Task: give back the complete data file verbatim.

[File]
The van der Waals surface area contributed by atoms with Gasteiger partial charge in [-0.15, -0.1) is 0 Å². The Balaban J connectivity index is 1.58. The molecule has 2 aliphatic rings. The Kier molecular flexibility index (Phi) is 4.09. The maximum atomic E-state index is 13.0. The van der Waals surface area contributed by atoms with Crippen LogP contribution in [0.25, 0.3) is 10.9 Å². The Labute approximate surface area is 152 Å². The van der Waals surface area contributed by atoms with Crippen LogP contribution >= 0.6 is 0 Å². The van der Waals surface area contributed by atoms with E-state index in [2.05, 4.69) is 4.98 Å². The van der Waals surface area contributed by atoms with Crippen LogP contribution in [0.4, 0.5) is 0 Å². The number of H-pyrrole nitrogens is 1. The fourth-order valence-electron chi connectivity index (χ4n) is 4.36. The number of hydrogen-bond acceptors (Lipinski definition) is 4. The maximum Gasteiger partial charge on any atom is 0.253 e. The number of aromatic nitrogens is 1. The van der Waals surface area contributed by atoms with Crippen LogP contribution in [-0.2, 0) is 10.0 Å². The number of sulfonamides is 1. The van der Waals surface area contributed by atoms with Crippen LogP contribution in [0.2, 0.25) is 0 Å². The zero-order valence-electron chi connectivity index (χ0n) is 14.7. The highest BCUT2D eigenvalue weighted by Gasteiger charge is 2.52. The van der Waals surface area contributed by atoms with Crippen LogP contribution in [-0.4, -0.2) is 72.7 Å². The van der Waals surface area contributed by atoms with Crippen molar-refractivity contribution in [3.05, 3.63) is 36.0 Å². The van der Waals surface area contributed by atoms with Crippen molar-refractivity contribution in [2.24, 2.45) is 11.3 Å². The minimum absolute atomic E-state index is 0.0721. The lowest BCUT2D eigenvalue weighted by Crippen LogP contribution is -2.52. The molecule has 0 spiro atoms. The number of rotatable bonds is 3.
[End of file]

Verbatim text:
The van der Waals surface area contributed by atoms with Gasteiger partial charge in [-0.15, -0.1) is 0 Å². The Balaban J connectivity index is 1.58. The molecule has 2 aliphatic rings. The Kier molecular flexibility index (Phi) is 4.09. The maximum atomic E-state index is 13.0. The van der Waals surface area contributed by atoms with Crippen LogP contribution in [0.25, 0.3) is 10.9 Å². The Labute approximate surface area is 152 Å². The van der Waals surface area contributed by atoms with Crippen LogP contribution >= 0.6 is 0 Å². The van der Waals surface area contributed by atoms with E-state index in [2.05, 4.69) is 4.98 Å². The van der Waals surface area contributed by atoms with Crippen LogP contribution in [0.4, 0.5) is 0 Å². The number of H-pyrrole nitrogens is 1. The fourth-order valence-electron chi connectivity index (χ4n) is 4.36. The number of hydrogen-bond acceptors (Lipinski definition) is 4. The maximum Gasteiger partial charge on any atom is 0.253 e. The number of aromatic nitrogens is 1. The van der Waals surface area contributed by atoms with Crippen LogP contribution in [-0.2, 0) is 10.0 Å². The number of sulfonamides is 1. The van der Waals surface area contributed by atoms with Crippen LogP contribution in [0.2, 0.25) is 0 Å². The zero-order valence-electron chi connectivity index (χ0n) is 14.7. The highest BCUT2D eigenvalue weighted by Gasteiger charge is 2.52. The van der Waals surface area contributed by atoms with Crippen LogP contribution in [-0.4, -0.2) is 72.7 Å². The van der Waals surface area contributed by atoms with Crippen molar-refractivity contribution in [3.05, 3.63) is 36.0 Å². The van der Waals surface area contributed by atoms with Crippen molar-refractivity contribution in [2.24, 2.45) is 11.3 Å². The minimum absolute atomic E-state index is 0.0721. The lowest BCUT2D eigenvalue weighted by Crippen LogP contribution is -2.52. The molecule has 0 spiro atoms. The number of rotatable bonds is 3.